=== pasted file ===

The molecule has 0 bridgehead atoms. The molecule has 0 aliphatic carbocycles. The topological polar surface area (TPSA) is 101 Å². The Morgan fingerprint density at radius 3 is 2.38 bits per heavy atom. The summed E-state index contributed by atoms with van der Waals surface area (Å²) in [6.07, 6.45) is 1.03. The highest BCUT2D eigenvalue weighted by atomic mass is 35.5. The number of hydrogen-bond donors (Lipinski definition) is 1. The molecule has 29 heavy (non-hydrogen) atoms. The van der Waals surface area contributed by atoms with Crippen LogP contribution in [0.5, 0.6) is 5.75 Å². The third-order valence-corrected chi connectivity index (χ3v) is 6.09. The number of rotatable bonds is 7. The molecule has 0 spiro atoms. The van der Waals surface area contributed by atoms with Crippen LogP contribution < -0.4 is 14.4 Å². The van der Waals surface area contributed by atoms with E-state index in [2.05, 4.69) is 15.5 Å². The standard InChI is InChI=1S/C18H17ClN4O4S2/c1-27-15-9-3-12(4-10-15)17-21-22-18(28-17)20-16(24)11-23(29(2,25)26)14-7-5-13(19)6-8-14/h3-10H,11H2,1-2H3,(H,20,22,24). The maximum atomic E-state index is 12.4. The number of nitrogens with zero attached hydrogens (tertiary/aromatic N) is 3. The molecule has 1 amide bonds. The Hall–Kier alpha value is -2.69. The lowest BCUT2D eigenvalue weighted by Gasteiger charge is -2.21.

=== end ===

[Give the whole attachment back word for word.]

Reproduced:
The molecule has 0 bridgehead atoms. The molecule has 0 aliphatic carbocycles. The topological polar surface area (TPSA) is 101 Å². The Morgan fingerprint density at radius 3 is 2.38 bits per heavy atom. The summed E-state index contributed by atoms with van der Waals surface area (Å²) in [6.07, 6.45) is 1.03. The highest BCUT2D eigenvalue weighted by atomic mass is 35.5. The number of hydrogen-bond donors (Lipinski definition) is 1. The molecule has 29 heavy (non-hydrogen) atoms. The van der Waals surface area contributed by atoms with Crippen LogP contribution in [0.5, 0.6) is 5.75 Å². The third-order valence-corrected chi connectivity index (χ3v) is 6.09. The number of rotatable bonds is 7. The molecule has 0 spiro atoms. The van der Waals surface area contributed by atoms with Crippen LogP contribution < -0.4 is 14.4 Å². The van der Waals surface area contributed by atoms with E-state index in [2.05, 4.69) is 15.5 Å². The standard InChI is InChI=1S/C18H17ClN4O4S2/c1-27-15-9-3-12(4-10-15)17-21-22-18(28-17)20-16(24)11-23(29(2,25)26)14-7-5-13(19)6-8-14/h3-10H,11H2,1-2H3,(H,20,22,24). The maximum atomic E-state index is 12.4. The number of nitrogens with zero attached hydrogens (tertiary/aromatic N) is 3. The molecule has 1 amide bonds. The Hall–Kier alpha value is -2.69. The lowest BCUT2D eigenvalue weighted by Gasteiger charge is -2.21.